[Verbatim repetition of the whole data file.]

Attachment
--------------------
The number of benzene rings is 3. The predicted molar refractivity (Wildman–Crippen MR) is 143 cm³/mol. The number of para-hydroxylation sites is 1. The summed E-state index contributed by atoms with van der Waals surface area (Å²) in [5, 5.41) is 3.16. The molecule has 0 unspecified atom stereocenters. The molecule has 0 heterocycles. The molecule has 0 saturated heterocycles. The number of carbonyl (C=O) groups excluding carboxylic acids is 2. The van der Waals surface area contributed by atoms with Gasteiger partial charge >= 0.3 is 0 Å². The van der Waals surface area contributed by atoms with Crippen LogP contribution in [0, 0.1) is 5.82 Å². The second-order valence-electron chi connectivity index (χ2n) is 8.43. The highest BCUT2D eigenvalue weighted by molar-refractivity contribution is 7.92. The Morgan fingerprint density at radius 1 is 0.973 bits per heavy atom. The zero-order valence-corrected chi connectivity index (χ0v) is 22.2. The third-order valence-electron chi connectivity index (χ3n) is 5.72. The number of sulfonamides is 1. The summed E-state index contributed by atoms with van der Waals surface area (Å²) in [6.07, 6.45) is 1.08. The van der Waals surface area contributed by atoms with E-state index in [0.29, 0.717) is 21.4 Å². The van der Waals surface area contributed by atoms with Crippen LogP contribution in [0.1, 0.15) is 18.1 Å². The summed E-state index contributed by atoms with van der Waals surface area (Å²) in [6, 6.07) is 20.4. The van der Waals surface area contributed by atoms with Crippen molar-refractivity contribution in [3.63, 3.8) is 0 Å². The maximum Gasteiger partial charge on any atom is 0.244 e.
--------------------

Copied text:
The number of benzene rings is 3. The predicted molar refractivity (Wildman–Crippen MR) is 143 cm³/mol. The number of para-hydroxylation sites is 1. The summed E-state index contributed by atoms with van der Waals surface area (Å²) in [5, 5.41) is 3.16. The molecule has 0 unspecified atom stereocenters. The molecule has 0 heterocycles. The molecule has 0 saturated heterocycles. The number of carbonyl (C=O) groups excluding carboxylic acids is 2. The van der Waals surface area contributed by atoms with Gasteiger partial charge >= 0.3 is 0 Å². The van der Waals surface area contributed by atoms with Crippen LogP contribution in [0, 0.1) is 5.82 Å². The second-order valence-electron chi connectivity index (χ2n) is 8.43. The highest BCUT2D eigenvalue weighted by molar-refractivity contribution is 7.92. The Morgan fingerprint density at radius 1 is 0.973 bits per heavy atom. The zero-order valence-corrected chi connectivity index (χ0v) is 22.2. The third-order valence-electron chi connectivity index (χ3n) is 5.72. The number of sulfonamides is 1. The summed E-state index contributed by atoms with van der Waals surface area (Å²) in [6.07, 6.45) is 1.08. The van der Waals surface area contributed by atoms with E-state index in [0.29, 0.717) is 21.4 Å². The van der Waals surface area contributed by atoms with Crippen LogP contribution in [0.1, 0.15) is 18.1 Å². The summed E-state index contributed by atoms with van der Waals surface area (Å²) in [6, 6.07) is 20.4. The van der Waals surface area contributed by atoms with Crippen molar-refractivity contribution in [3.63, 3.8) is 0 Å². The maximum Gasteiger partial charge on any atom is 0.244 e.